USAT talked to Pfc. Justin Watt, the 23-year-old soldier who came forward and told authorities he had heard that U.S. service members raped a 14-year-old girl and then proceeded to kill her and her family in Mahmoudiya, Iraq. The soldiers are now facing a military court. The Page One story does not give any new details about the case itself, but it does provide an interesting look at the difficult decision he faced when he contemplated whether to say anything, and the personal consequences of his actions.

The WP goes inside with the speaker of the Iraqi parliament telling the paper in an interview that the plan to divide up Iraq into three regions will probably be postponed indefinitely after political leaders meet today.

The NYT fronts a look at the growing threat of diabetes in India. Although diabetes was usually thought of as a problem for rich countries, more developing countries are seeing an increase of the disease in certain segments of the population.  “Diabetes unfortunately is the price you pay for progress,” a doctor tells the Times.

The LAT says on Page One that one of the biggest problems facing scientists who are trying to do work with stem cells is a lack of human eggs. Even though women are routinely paid to donate their eggs to fertility clinics, ethical guidelines currently forbid stem-cell researchers from making the same payments. Some U.S. states, the European Union, Canada, and South Korea have passed laws that prohibit these payments. 

The WP fronts the Bill and Melinda Gates Foundation and the Rockefeller Foundation announcing they will join forces to increase agricultural productivity in sub-Saharan Africa. The two foundations will initially allocate $150 million to the project, which they hope could lead to a sustainable increase in Africa’s food supply.

An Israeli military court ordered the release of 18 Palestinian politicians who are members of Hamas, the papers mention. A day after Palestinians announced they plan to create a new unity government, the LAT quotes U.S. officials who say this might not be enough to resume aid.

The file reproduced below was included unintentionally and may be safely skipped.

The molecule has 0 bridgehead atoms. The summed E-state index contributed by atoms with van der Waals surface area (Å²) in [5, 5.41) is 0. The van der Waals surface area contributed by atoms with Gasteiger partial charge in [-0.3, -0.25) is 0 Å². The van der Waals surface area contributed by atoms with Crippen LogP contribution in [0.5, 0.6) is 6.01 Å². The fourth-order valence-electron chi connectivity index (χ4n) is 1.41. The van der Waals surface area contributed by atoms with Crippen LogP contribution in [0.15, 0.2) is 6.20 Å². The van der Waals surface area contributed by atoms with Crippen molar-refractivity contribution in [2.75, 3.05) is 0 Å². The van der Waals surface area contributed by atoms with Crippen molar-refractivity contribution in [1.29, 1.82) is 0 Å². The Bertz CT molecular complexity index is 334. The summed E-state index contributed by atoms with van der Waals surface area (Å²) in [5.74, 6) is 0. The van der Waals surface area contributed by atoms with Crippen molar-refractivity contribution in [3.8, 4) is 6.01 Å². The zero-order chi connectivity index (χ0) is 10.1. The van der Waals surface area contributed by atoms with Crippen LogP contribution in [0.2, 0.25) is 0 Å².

USAT fronts a look at data that shows security lines at most U.S. airports returned to normal levels less than a week after new rules regarding carry-on luggage were instituted. Possible reasons for this could include that more passengers are checking luggage, thus reducing the amount of work for the screeners, combined with the fact that late August and September are traditionally low air-travel months. But a WP Page One story, which doesn’t mention the data about waiting periods, suggests that maybe screeners aren’t spending a lot of time checking the luggage, as passengers often get away with ignoring the rules. The Post talked to “several dozen” travelers who revealed they took banned substances onto planes (sometimes on purpose, sometimes by mistake) and were not stopped by security.

Last week, TP mentioned an LAT story that looked into the growing mystery of Lonelygirl15, the star whose authenticity was in doubt. Today, the NYT reefers news that she is definitely a fake. Lonelygirl15 is Jessica Rose, a graduate of the New York Film Academy, and, as was speculated, it all appears to be a promotion for a movie. The 18-year-old son of a blogger uncovered the truth.